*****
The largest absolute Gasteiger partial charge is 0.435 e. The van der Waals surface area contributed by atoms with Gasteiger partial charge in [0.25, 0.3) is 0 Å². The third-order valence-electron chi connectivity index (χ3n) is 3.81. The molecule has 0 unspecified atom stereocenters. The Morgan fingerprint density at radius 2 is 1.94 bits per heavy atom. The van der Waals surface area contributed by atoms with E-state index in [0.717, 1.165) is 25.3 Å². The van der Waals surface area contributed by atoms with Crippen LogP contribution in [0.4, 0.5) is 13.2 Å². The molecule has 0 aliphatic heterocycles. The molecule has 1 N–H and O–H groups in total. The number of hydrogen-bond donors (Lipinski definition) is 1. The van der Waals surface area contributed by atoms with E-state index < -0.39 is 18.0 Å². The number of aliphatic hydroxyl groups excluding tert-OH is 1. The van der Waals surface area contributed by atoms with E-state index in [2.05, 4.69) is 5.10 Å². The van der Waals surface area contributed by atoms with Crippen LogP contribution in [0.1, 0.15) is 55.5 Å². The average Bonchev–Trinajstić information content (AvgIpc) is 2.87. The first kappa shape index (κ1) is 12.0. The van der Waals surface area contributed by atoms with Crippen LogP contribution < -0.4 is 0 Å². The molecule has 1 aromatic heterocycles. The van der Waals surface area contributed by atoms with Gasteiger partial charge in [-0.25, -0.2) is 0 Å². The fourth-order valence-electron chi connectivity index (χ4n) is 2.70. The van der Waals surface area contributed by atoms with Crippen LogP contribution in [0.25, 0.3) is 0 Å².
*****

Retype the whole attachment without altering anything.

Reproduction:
The largest absolute Gasteiger partial charge is 0.435 e. The van der Waals surface area contributed by atoms with Gasteiger partial charge in [0.25, 0.3) is 0 Å². The third-order valence-electron chi connectivity index (χ3n) is 3.81. The molecule has 0 unspecified atom stereocenters. The Morgan fingerprint density at radius 2 is 1.94 bits per heavy atom. The van der Waals surface area contributed by atoms with E-state index in [0.717, 1.165) is 25.3 Å². The van der Waals surface area contributed by atoms with Crippen LogP contribution in [0.4, 0.5) is 13.2 Å². The molecule has 0 aliphatic heterocycles. The molecule has 1 N–H and O–H groups in total. The number of hydrogen-bond donors (Lipinski definition) is 1. The van der Waals surface area contributed by atoms with E-state index < -0.39 is 18.0 Å². The number of aliphatic hydroxyl groups excluding tert-OH is 1. The van der Waals surface area contributed by atoms with E-state index in [2.05, 4.69) is 5.10 Å². The van der Waals surface area contributed by atoms with Crippen LogP contribution in [0.1, 0.15) is 55.5 Å². The average Bonchev–Trinajstić information content (AvgIpc) is 2.87. The first kappa shape index (κ1) is 12.0. The van der Waals surface area contributed by atoms with Crippen LogP contribution < -0.4 is 0 Å². The molecule has 1 aromatic heterocycles. The van der Waals surface area contributed by atoms with Gasteiger partial charge in [-0.25, -0.2) is 0 Å². The fourth-order valence-electron chi connectivity index (χ4n) is 2.70. The van der Waals surface area contributed by atoms with Crippen LogP contribution in [0.25, 0.3) is 0 Å².